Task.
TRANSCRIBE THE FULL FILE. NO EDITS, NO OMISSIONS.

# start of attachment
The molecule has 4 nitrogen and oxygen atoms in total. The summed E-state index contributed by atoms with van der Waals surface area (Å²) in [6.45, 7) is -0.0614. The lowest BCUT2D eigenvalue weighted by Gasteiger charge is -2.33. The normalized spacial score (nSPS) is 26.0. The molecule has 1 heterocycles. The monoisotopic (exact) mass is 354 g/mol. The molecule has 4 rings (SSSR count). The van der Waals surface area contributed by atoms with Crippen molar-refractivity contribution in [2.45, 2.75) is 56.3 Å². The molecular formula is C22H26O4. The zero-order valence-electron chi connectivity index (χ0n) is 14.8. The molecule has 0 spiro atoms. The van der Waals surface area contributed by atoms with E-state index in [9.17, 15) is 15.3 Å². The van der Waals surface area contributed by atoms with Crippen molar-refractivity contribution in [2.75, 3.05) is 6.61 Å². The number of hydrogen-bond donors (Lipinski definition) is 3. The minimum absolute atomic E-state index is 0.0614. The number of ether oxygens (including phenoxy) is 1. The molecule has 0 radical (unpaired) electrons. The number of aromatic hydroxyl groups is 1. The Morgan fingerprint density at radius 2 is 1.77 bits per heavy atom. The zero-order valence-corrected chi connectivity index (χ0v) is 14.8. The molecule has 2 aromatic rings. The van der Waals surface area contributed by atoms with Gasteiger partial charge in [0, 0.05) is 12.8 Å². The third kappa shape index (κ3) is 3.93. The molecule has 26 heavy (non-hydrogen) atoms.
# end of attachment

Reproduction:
The molecule has 4 nitrogen and oxygen atoms in total. The summed E-state index contributed by atoms with van der Waals surface area (Å²) in [6.45, 7) is -0.0614. The lowest BCUT2D eigenvalue weighted by Gasteiger charge is -2.33. The normalized spacial score (nSPS) is 26.0. The molecule has 1 heterocycles. The monoisotopic (exact) mass is 354 g/mol. The molecule has 4 rings (SSSR count). The van der Waals surface area contributed by atoms with Crippen molar-refractivity contribution in [2.45, 2.75) is 56.3 Å². The molecular formula is C22H26O4. The zero-order valence-electron chi connectivity index (χ0n) is 14.8. The molecule has 0 spiro atoms. The van der Waals surface area contributed by atoms with E-state index in [9.17, 15) is 15.3 Å². The van der Waals surface area contributed by atoms with Crippen molar-refractivity contribution in [2.75, 3.05) is 6.61 Å². The number of hydrogen-bond donors (Lipinski definition) is 3. The minimum absolute atomic E-state index is 0.0614. The number of ether oxygens (including phenoxy) is 1. The molecule has 0 radical (unpaired) electrons. The number of aromatic hydroxyl groups is 1. The Morgan fingerprint density at radius 2 is 1.77 bits per heavy atom. The zero-order valence-corrected chi connectivity index (χ0v) is 14.8. The molecule has 2 aromatic rings. The van der Waals surface area contributed by atoms with Gasteiger partial charge in [0, 0.05) is 12.8 Å². The third kappa shape index (κ3) is 3.93. The molecule has 26 heavy (non-hydrogen) atoms.